Ignite Adult Learning Corporation: Empowering Regina’s Youth
July 28, 2017
How do we build safe, inclusive communities?
Ask Carlo Bizzarri, founder and program manager of Ignite Adult Learning Corporation. A generous man with an unwavering passion for people, Bizzarri has been empowering Regina’s youth for over two decades.
“Young people are our future,” he states matter of fact, discussing the critical issue of at-risk youth with a level of depth and understanding that is only acquired after years of experience. “Condemning people does no good. At Ignite, we ask questions: what do young people need to become independent? What skills do they need to put money in their pockets?”
Ignite Adult Learning Corporation is a hidden gem of its kind. A tier two private vocational school unique to Saskatchewan, Ignite is committed to employing marginalized young adults. The organization focuses on breaking the cycle of poverty, working closely with the city’s most vulnerable to equip them with the necessary tools to lead productive, self-sustaining lives.
Ignite was founded in 1990 under the name Multicultural Enterprises Inc. in response to a call for proposals from the Government of Canada to address the growing concern of at-risk youth within the country. “It’s a business approach to social issues,” Bizzarri explains, “rather than having people in distress, unemployed or in jail, let’s have them be productive.” In 1995, Multicultural Enterprises Inc. changed its name to Regina Adult Learning Centre Inc., and in 2012 rebranded to what is now Ignite Adult Learning Corporation.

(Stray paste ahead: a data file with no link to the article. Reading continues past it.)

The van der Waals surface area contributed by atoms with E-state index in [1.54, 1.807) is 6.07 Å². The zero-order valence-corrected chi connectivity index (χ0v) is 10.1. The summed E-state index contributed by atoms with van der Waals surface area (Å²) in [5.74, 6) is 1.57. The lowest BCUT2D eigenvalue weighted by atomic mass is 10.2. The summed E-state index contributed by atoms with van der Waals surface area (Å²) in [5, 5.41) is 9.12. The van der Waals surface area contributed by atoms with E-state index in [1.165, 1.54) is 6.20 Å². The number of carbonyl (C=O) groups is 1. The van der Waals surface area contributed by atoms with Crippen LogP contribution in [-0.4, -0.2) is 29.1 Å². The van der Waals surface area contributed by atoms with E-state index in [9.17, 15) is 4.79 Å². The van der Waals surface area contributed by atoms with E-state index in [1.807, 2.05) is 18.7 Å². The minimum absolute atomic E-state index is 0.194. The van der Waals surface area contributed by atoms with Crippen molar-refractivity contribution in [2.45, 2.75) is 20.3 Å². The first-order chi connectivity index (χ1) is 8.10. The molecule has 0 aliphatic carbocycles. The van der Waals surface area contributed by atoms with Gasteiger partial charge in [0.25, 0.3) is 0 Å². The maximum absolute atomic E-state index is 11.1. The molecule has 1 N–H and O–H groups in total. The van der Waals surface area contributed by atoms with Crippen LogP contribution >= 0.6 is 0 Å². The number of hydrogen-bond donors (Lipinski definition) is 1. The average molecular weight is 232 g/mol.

Ignite offers a 43-week program that consists of a variety of components, including academic courses supplemented with activities that build practical experience and personal responsibility. The participants are known as employee/apprentices and are hired by Ignite full-time. For the duration of the program they punch clock every morning, Monday to Friday, and are paid at a minimum wage rate or given an allowance. Approximately 75 people apply to the program each term, and from that batch 21 are accepted. The participants are expected to display the highest levels of maturity and accountability.
“It’s not school. It’s an experience, an experience of something better,” says Terina Shaw, Ignite’s fundraiser and corporate liaison officer. All members of the Ignite team are equally as passionate about dismantling socioeconomic barriers that impede Regina’s youth, asserting that education is key when it comes to making change within communities.
Through Ignite’s program, the employee/apprentices have the opportunity to take advantage of academic upgrading (such as completing their GED 12); as well as develop their skills in a variety of unique courses. During the 43 weeks, they will learn how to use Word, Excel, and PowerPoint, strengthen their communication abilities through reading, writing and public speaking exercises, as well as become proficient in QuickBooks, money management, and other areas that will prepare them for employment, such as building resumes and practicing interviews. With the support of Ignite staff, the employee apprentices then use the last six weeks of the program to secure entry level jobs at places such as crown corporations and other businesses.
Ignite is currently holding a Twilight 10 kilometer run in collaboration with STARS air ambulance that will help keep both organizations operating at full capacity. The run will take place on Sunday, August 13th at 7:30 pm in Wascana Park. Registration is $70 and individual, relay team and virtual options are all available. There will be a BBQ to follow.
To learn more about Ignite Adult Learning Corporation, to find out ways to get involved, or to register for their Twilight run visit their website at www.ignite.ca.